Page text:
Is it possible to parse an expression (without ambiguity) that can contains binary prefix, binary infix and binary postfix operators (let's assume that all the symbols are different) with precedence between them? For example:

a = 2 3 post+
b = pre+ 2 3*4

Then a would equal to 5 because = has lower precedence than the postfix post+ operator and b would be 14. I know that you can parse infix notated expressions with operator precedence parse or shunting yard but this problem seems far more complex for me.


Parenthesis are allowed and pre/post variations of an operator have the same precedence as the infix one.

I would like to roll a hand-written algorithm.


By precedence I mean how much to consume. For example this:

a = 2 3 post+

Could result in these AST-s:

'=' has higher precedence than 'post+':
    /  \
   =    3
  / \
 a  2

'post+' has higher precedence than '=':
     / \
   a   post+
       /  \
      2    3

(The second one is what I need in this situation). I can't really use existing parser generators or fixed grammar for operands because the operators are loaded dynamically.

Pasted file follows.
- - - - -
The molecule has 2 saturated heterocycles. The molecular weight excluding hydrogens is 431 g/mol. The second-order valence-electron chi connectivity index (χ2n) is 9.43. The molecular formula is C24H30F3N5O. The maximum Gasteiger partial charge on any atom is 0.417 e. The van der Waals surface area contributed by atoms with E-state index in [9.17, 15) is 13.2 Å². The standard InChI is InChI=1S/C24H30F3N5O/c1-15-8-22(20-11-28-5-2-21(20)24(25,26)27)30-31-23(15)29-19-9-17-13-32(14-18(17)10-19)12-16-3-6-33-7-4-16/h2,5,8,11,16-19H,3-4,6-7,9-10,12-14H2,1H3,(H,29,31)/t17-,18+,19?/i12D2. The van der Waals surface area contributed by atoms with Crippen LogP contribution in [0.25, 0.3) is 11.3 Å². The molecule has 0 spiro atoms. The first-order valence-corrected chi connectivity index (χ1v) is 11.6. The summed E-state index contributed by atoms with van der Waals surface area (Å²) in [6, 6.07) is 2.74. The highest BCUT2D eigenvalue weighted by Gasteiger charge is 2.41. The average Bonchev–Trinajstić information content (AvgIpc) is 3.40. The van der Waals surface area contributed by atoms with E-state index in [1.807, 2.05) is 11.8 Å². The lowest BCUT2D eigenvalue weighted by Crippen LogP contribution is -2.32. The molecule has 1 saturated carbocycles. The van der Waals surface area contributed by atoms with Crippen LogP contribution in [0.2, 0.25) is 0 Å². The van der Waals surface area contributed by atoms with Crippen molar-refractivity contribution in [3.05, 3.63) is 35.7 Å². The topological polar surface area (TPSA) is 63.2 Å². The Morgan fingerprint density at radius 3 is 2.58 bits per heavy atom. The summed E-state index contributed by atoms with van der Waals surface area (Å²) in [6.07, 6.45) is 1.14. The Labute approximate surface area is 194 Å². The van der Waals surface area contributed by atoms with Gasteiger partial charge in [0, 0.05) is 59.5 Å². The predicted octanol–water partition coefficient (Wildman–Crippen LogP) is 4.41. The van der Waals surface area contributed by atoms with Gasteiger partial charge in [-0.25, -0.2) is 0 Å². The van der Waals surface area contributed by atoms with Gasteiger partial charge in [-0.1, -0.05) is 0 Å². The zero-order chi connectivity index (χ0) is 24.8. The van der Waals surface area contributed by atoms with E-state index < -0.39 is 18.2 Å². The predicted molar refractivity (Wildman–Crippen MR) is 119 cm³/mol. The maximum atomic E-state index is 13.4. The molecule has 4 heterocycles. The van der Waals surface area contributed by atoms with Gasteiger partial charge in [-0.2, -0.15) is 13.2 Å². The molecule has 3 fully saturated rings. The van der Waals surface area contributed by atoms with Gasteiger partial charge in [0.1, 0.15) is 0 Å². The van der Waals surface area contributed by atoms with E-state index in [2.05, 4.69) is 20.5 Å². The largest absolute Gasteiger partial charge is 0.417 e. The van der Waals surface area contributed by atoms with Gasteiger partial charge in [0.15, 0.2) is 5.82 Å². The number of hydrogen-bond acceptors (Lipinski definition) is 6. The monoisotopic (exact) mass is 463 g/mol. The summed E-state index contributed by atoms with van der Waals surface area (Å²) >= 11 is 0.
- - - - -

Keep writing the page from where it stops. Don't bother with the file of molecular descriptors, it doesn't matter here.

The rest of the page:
• How would you handle 2+3+4 using only pre+ and post+? I am seeking a red flag and looking at the patterns that only use pre+ and post+ with them next to each other. – Guy Coder Jan 10 '17 at 17:01
  • @GuyCoder Parenthesis are allowed. 2+3+4 could be pre+ 2 3 4 post+ – Peter Lenkefi Jan 10 '17 at 17:07
  • @GuyCoder Maybe there should be a rule that if pre+, post+ and infix + have the same precedence, then the ordrer is: pre+ first, infix next and post+ at last – Peter Lenkefi Jan 10 '17 at 17:09
  • One of the easiest ways to check this is to use a tool that check for ambiguity on a grammars such as ANTLRor use Prolog DCG and look for multiple answers. – Guy Coder Jan 10 '17 at 17:13
  • 2
    @PeterLenkefi: Now I don't understand. If the names of pre+, post+ and infix+ are really different, why does it matter what their respective precedences are? But having said that, it is impossible for a prefix operator and a postfix operator to have the "same" precedence. For simplicity, consider only unary operators, and look at the expression prefix operand postfix. Either prefix or postfix must bind more tightly. (You can handwave about associativity, but in this context that's not really useful. In the end, one of the operators binds more tightly.) – rici Jan 11 '17 at 16:14

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